On January 15, 55-year-old Wim Hof from Sittard in the Netherlands and his group of 18 amateur trekkers clocked up a Guinness World Record by ascending all 19,341 feet of Mount Kilimanjaro in a record group time of 31 hours and 25 minutes.
Hof, a father of five, trumpeted that the challenge was to demonstrate that people lacking mountaineering experience could tackle the mountain in less than 36 hours using Hof’s own breathing technique.
The goal was achieved three hours earlier than anticipated with no signs of altitude sickness – something Hof claimed was deemed impossible. He told how the group felt “euphoric.”
The next step is to have Kili climbed by 30 experienced mountaineers whose blood will be extracted beforehand. Two days after, they will make the ascent while employing Hof’s method of breathing and then their blood will be taken again.
This could prove that Hof’s method accelerates red cell generation, which, if true, could provide a natural way to address diseases more effectively.
Hof declared that scientific research had already shown his technique to have great potential.
Hof has acquired the nickname of “Iceman.” He ran a full marathon above the Arctic circle clad only in shorts and another in the deserts of Namibia without drinking water. He once hung by one finger from a height of 2km (6,562 feet). He spent an hour, 52 minutes and 42 seconds bathing in ice.
Most challenging for him was climbing Everest in just shorts, although swimming beneath ice for half the length of a football field and then not immediately finding the hole from which to re-emerge was “quite a frightening experience.”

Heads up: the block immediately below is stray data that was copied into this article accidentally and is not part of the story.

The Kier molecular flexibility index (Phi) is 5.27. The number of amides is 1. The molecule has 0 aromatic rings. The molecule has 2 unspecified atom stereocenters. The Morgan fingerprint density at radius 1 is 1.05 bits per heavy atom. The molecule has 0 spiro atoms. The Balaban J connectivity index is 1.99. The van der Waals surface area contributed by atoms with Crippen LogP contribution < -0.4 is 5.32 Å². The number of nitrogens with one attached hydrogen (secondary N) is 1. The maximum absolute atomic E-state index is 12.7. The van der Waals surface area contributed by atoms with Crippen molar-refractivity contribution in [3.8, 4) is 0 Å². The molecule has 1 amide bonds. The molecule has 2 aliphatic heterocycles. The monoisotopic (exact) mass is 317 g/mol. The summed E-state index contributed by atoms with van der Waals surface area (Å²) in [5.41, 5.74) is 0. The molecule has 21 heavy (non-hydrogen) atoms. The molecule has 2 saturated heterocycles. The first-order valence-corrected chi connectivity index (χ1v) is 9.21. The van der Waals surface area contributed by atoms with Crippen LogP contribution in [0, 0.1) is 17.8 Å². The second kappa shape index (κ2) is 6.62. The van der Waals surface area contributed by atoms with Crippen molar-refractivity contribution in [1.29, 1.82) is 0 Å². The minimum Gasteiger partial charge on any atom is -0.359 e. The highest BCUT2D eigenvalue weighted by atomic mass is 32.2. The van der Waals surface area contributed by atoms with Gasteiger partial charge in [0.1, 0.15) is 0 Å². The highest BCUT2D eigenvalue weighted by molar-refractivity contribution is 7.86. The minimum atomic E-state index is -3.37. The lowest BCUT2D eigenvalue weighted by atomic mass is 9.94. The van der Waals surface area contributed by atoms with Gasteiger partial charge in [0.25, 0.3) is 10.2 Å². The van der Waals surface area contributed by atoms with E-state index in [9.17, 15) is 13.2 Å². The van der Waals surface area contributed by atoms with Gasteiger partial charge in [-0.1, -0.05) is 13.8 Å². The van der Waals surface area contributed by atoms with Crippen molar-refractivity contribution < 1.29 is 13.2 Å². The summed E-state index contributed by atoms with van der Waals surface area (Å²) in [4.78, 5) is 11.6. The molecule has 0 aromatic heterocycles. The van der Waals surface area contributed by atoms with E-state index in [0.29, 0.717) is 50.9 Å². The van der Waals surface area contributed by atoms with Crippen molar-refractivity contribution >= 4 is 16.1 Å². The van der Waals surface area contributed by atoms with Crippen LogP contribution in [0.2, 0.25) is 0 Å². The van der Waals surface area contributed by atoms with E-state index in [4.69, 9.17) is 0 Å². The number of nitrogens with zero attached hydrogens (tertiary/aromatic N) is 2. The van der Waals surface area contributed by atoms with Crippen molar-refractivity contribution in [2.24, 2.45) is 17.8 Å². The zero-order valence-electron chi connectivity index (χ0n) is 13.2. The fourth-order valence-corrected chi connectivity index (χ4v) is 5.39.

Most people experience hypothermia when their bodies’ core temperature is less than 90 degrees Fahrenheit. During Hof’s extended ice bath, which took place in Hong Kong, he testified that he directed warmth to a particular area of his lower back when it felt too cold and began to hurt.
Hof can deal with low temperatures because of a process he describes as turning up his “inner thermostat,” which “requires a lot of focus.” By meditating, he commands his body to stay warm.
He disdains gyms, instead working out wherever it is he finds himself. He acknowledges no teacher other than nature. He is honoured to be known as Iceman. Tibetan monks are known to share Hof’s ability.
To read more about Wim’s incredible achievements and the mental techniques he uses to conquer the perceived constraints of the body, we highly recommend his entertaining book, aptly titled: Becoming the Iceman.
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